Monday, December 10, 2018

Dear Charles

The smaller box of letters.


Saturday’s post is here and explains this one.

Blaine came over for dinner (meatloaf, mashed potatoes and the last package of fresh corn from the freezer). While the meatloaf was baking, I showed him the boxes of letters. I could tell he didn’t understand my interest, never mind my excitement, to have letters from people I don’t know. He did think it was remarkable that this family would have known Mom’s family.

I reached into one of the boxes and pulled out one of the letters, a purely random selection. It was an airmail envelope sent from Charles S. to his mother. Charles was in basic training in Laredo, Texas. His letter, which I read out loud to Blaine, told of how busy he was learning different skills including how to shoot. He wrote, “I was out on the skeet and trap range 3 times this last week. The first 2 times I couldn’t hit the broad side of a barn with a shot gun. Saturday afternoon I got 8 hits out of 25 tries. I guess in another week or so I’ll be able to do a lot better. It sure is fun.”

He wrote that he was including a letter he had received from his friend Harry’s mother. He and Harry had met in basic training and had become good friends quickly. Harry had mentioned Charles in letters home, so Harry’s mom wanted to write to him. “To my son’s pal,” she began. There is an undercurrent of worry in her friendly words. “I have been praying, believe it or not, that you two will stay together and I still am going to do so for I think you must get along very well by the sound of Harry’s letters, which, by the way, is a great enjoyment to us at home.”

She let’s Charles know he will always be welcome to visit, whether Harry is with him or not. Then she writes, “By the way, Charles, I have two daughters that are real pretty too. Will that entice you a little? Harry may have some pictures for you to see.”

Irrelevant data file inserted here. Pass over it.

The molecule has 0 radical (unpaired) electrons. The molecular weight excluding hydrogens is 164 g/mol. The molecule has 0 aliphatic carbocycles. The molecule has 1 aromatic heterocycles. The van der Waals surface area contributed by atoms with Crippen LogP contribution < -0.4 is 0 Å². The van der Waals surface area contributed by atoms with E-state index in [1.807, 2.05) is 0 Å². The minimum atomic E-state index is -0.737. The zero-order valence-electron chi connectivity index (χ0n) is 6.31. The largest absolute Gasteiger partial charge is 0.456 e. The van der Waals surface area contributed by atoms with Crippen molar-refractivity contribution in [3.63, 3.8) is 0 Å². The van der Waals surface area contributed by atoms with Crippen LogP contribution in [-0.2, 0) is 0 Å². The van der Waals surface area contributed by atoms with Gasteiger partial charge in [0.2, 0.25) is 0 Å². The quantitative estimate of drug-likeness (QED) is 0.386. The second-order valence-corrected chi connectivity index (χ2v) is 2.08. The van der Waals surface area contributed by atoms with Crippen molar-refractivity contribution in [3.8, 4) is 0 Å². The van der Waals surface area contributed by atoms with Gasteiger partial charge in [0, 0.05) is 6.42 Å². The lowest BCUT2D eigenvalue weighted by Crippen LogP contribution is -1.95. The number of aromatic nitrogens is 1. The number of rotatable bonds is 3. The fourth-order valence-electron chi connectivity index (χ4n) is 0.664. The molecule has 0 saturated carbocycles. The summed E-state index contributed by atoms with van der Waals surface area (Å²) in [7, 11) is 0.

That made us both laugh. By end of her letter, Blaine was better able to see the appeal.

There were two clippings included in the envelope that must have been slipped inside years later. One is a notice about Charles’ mother’s funeral. The other reports that Charles has gone missing over Germany. He was a staff sergeant and assistant crew chief gunner on a bomber that disappeared during a mission. Later, they would find out he was a POW. Also in that envelope was a letter Charles was able to write from the camp where he was being held. Subject to censors, he simply wrote: “Dear Mother: Hope this card finds you in the best of health. I want to wish Bill [his brother] a happy birthday. Tell Aunt Neva and Uncle Fran hello for me. I am in good health. The little garden I planted some time ago is growing good. Love to rest of family. Love, Charles.”

What a letter to begin with! Blaine let it sink in for a moment. “How many of these do you have?”

“Not sure. Two boxes. A few hundred maybe.” He looked at me, a small smile there. I smiled, “You’re hooked, aren’t you?”

He shrugged. “I could listen to you read a few more.”

Not tonight though. We ate, cleaned up and agreed if we started in on the letters, neither of us would get to bed. I think we’ll spend a few evenings sorting them. Once they’re in chronological order, we’ll start reading.

I hope he’ll stay interested. It would be great to share this with him.


  1. I love this! Sounds like you got some good letters.

  2. This is fantastic! Old letters are so much fun.

  3. Oh, that sounds wonderful! I have one page of a letter that my Pop wrote to my Mom during World War II - it's one of my favorite things.


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